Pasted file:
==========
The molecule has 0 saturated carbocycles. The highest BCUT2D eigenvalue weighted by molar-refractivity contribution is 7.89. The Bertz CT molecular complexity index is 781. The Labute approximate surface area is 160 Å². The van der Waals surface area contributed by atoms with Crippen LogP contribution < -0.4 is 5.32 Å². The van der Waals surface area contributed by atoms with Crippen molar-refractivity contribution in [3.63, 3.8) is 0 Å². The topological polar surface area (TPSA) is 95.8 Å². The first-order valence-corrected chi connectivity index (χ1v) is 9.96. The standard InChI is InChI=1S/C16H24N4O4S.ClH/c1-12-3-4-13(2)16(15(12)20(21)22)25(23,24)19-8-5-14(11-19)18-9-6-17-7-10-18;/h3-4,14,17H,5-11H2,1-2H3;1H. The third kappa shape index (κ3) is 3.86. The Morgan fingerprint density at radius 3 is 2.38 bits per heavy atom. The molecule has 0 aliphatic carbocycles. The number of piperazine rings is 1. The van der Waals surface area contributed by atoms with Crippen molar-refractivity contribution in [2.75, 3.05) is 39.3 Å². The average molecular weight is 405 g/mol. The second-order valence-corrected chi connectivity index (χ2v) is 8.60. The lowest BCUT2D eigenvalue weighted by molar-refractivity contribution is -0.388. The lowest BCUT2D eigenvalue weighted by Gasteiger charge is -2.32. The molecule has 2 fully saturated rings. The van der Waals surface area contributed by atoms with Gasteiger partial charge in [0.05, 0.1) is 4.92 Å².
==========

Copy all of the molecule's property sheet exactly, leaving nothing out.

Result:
The molecule has 0 saturated carbocycles. The highest BCUT2D eigenvalue weighted by molar-refractivity contribution is 7.89. The Bertz CT molecular complexity index is 781. The Labute approximate surface area is 160 Å². The van der Waals surface area contributed by atoms with Crippen LogP contribution < -0.4 is 5.32 Å². The van der Waals surface area contributed by atoms with Crippen molar-refractivity contribution in [3.63, 3.8) is 0 Å². The topological polar surface area (TPSA) is 95.8 Å². The first-order valence-corrected chi connectivity index (χ1v) is 9.96. The standard InChI is InChI=1S/C16H24N4O4S.ClH/c1-12-3-4-13(2)16(15(12)20(21)22)25(23,24)19-8-5-14(11-19)18-9-6-17-7-10-18;/h3-4,14,17H,5-11H2,1-2H3;1H. The third kappa shape index (κ3) is 3.86. The Morgan fingerprint density at radius 3 is 2.38 bits per heavy atom. The molecule has 0 aliphatic carbocycles. The number of piperazine rings is 1. The van der Waals surface area contributed by atoms with Crippen molar-refractivity contribution in [2.75, 3.05) is 39.3 Å². The average molecular weight is 405 g/mol. The second-order valence-corrected chi connectivity index (χ2v) is 8.60. The lowest BCUT2D eigenvalue weighted by molar-refractivity contribution is -0.388. The lowest BCUT2D eigenvalue weighted by Gasteiger charge is -2.32. The molecule has 2 fully saturated rings. The van der Waals surface area contributed by atoms with Gasteiger partial charge in [0.05, 0.1) is 4.92 Å².